1181. Use of the Combination Antibiogram in the Era of MDR Gram Negative Pathogens
Session: Poster Abstract Session: Healthcare Epidemiology: MDR-Gram Negative Infections
Friday, October 5, 2018
Room: S Poster Hall
  • 1181_IDWPOSTER2018_Combination Antibiogram_Klinker.pdf (66.1 kB)
  • Background: Combinations of two or more antimicrobial agents are frequently used in empiric therapy regimens to ensure at least one agent demonstrates activity against suspected pathogens. A combination antibiogram can assess the increase in empiric coverage of a particular combination versus either of the agents alone (i.e., percent gain). These data could assist in developing empiric regimens that may be particularly useful in settings with problematic multidrug-resistant gram-negative pathogens.

    Methods: An Excel-based model to construct combination antibiograms was developed to assist clinicians in evaluating institutional susceptibility data. The University of Florida Health Shands Hospital microbiology laboratory supplied susceptibility data for ceftriaxone (CFX), cefepime (CEF), ciprofloxacin (CIP), and amikacin (AMI) to assess % gain achieved with combinations for E.coli (Ec) all blood isolates (n=206) and blood isolates with an ESBL phenotype (n=35). The same laboratory provided susceptibility data for CEF, piperacillin-tazobactam (PTZ), AMI and CIP for P.aeruginosa (Pa) (all, n=250; carbapenem-resistant (CARB-R), n=30).

    Results: Percent gains achieved by adding AMI or CIP to CFX and CEF to capture at least one agent exhibiting in vitro susceptibility against all blood Ec were calculated: CFX-AMI, 16%; CFTX-CIP, 3%; CEF-AMI, 10%; CEF-CIP, 1%. The % gain specific to Ec blood isolates with an ESBL phenotype ranged from 9% to 86%. The combination with the greatest percent loss against blood Ec isolates, comparing all blood isolates to those with an ESBL phenotype, was CFX-CIP (∆-66%).

    Percent gain achieved against all isolates of Pa by adding AMI or CIP to PTZ and CEF were CEF-AMI, 8%; CEF-CIP, 5%; PTZ-AMI, 15%; PTZ-CIP, 9%; percent gain of the same combinations against Pa CARB-R isolates were 23%, 10%, 47%, and 30%. respectively. Adding AMI to either beta-lactam: PTZ % S increased from 47% to 77% (+CIP) and to 94% (+AMI); CEF % S increased from 60% S to 70% (+CIP) and to 83% (+AMI).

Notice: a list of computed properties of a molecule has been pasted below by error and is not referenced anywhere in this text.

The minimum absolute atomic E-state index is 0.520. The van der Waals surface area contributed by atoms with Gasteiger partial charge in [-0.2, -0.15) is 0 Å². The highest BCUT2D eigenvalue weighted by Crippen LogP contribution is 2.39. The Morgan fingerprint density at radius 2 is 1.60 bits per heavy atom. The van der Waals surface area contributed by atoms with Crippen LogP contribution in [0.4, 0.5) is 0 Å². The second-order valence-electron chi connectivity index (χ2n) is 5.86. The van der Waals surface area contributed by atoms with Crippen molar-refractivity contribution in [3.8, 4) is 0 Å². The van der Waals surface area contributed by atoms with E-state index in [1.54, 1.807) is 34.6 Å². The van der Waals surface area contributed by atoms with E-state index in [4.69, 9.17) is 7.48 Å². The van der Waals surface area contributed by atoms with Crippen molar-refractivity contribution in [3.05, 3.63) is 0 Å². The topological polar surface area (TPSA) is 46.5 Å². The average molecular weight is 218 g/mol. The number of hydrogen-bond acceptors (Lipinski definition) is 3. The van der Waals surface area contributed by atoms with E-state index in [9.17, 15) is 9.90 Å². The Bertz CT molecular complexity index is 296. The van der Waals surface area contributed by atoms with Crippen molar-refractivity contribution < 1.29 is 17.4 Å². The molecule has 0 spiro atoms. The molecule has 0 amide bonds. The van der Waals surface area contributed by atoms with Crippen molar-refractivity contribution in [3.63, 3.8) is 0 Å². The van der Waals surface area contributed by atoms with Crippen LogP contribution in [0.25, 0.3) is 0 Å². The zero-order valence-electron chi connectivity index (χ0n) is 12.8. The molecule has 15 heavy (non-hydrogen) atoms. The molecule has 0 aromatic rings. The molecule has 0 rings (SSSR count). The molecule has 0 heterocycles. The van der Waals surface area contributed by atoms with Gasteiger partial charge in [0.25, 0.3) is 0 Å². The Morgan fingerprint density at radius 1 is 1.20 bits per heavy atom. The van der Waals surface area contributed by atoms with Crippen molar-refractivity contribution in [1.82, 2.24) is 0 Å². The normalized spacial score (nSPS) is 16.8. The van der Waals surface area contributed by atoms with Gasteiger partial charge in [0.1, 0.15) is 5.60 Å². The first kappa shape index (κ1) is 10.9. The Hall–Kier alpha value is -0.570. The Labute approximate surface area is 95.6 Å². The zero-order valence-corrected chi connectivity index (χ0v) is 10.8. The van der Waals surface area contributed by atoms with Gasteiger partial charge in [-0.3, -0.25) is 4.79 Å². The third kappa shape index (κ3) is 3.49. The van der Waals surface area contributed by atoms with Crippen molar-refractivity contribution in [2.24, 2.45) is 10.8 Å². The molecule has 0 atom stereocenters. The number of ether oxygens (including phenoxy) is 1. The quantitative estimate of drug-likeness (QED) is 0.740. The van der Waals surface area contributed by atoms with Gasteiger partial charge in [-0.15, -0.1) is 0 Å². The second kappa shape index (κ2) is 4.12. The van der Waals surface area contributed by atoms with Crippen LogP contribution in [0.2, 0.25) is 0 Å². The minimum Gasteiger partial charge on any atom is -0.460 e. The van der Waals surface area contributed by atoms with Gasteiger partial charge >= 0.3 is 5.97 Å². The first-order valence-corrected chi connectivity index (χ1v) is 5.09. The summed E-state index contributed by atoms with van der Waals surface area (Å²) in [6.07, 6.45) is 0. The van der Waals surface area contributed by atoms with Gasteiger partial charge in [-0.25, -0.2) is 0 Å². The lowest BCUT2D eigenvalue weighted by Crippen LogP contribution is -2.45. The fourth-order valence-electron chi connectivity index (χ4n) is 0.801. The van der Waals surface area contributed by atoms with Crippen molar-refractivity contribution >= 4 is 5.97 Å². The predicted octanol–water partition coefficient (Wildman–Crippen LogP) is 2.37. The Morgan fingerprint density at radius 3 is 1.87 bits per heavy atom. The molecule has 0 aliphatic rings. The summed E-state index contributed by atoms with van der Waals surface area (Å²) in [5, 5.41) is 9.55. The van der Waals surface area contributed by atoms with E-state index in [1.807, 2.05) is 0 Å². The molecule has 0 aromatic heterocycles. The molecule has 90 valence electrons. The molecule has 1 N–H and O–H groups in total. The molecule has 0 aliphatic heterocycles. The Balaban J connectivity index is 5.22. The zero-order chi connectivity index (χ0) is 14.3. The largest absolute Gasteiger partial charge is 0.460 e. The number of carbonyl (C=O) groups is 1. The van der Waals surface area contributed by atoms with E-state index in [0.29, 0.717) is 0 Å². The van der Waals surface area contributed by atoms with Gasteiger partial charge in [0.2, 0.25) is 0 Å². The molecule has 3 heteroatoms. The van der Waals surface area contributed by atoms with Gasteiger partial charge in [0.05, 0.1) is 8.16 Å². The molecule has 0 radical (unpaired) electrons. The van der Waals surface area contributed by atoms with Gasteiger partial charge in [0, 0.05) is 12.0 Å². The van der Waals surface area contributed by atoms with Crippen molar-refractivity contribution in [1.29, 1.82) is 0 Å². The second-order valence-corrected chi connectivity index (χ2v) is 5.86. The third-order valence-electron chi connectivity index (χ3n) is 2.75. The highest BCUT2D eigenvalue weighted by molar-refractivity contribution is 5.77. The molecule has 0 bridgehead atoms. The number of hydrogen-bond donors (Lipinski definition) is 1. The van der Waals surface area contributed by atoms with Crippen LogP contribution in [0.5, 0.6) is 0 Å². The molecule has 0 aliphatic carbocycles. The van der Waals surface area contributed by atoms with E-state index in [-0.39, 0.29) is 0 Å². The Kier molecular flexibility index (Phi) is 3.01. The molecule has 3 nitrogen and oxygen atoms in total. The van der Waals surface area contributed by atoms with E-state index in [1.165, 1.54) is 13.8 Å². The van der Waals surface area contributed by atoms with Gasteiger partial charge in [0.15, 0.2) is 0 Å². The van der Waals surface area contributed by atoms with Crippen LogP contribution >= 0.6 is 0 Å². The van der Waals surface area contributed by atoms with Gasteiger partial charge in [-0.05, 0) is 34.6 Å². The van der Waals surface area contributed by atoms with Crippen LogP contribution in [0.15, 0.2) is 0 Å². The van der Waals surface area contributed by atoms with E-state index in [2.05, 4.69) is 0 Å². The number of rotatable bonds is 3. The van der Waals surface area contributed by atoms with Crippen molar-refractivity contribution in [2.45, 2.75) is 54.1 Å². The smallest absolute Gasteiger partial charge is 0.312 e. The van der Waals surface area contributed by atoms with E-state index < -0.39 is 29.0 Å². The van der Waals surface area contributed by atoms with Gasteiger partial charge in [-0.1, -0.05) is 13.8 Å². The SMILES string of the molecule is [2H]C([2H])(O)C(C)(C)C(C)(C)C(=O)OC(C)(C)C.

Conclusion: Combination antibiogram models can assist clinicians in identifying regimens which may provide improved targeting of MDR phenotypes through calculation of percent gain.

    Kenneth Klinker, PharmD1, Kartikeya Cherabuddi, MD2, Mark Redell, PharmD3, Matthew Balogh, MBA3, Jill Massey, PharmD, MBA3 and Michael Dudley, PharmD, FIDSA4, (1)University of Florida College of Pharmacy, Gainesville, FL, (2)University of Florida College of Medicine, Gainesville, FL, (3)Melinta Therapeutics, Inc., New Haven, CT, (4)The Medicines Company, San Diego, CA


    K. Klinker, Melinta Therapeutics: Consultant , Speaker honorarium . Nabriva Therapeutics: Scientific Advisor , Consulting fee .

    K. Cherabuddi, None

    M. Redell, Melinta Therapeutics, Inc.: Employee and Shareholder , Salary .

    M. Balogh, Melinta Therapeutics, Inc.: Employee and Shareholder , Salary .

    J. Massey, Melinta Therapeutics, Inc.: Employee and Shareholder , Salary .

    M. Dudley, The Medicines Company: Employee , Salary .

    Findings in the abstracts are embargoed until 12:01 a.m. PDT, Wednesday Oct. 3rd with the exception of research findings presented at the IDWeek press conferences.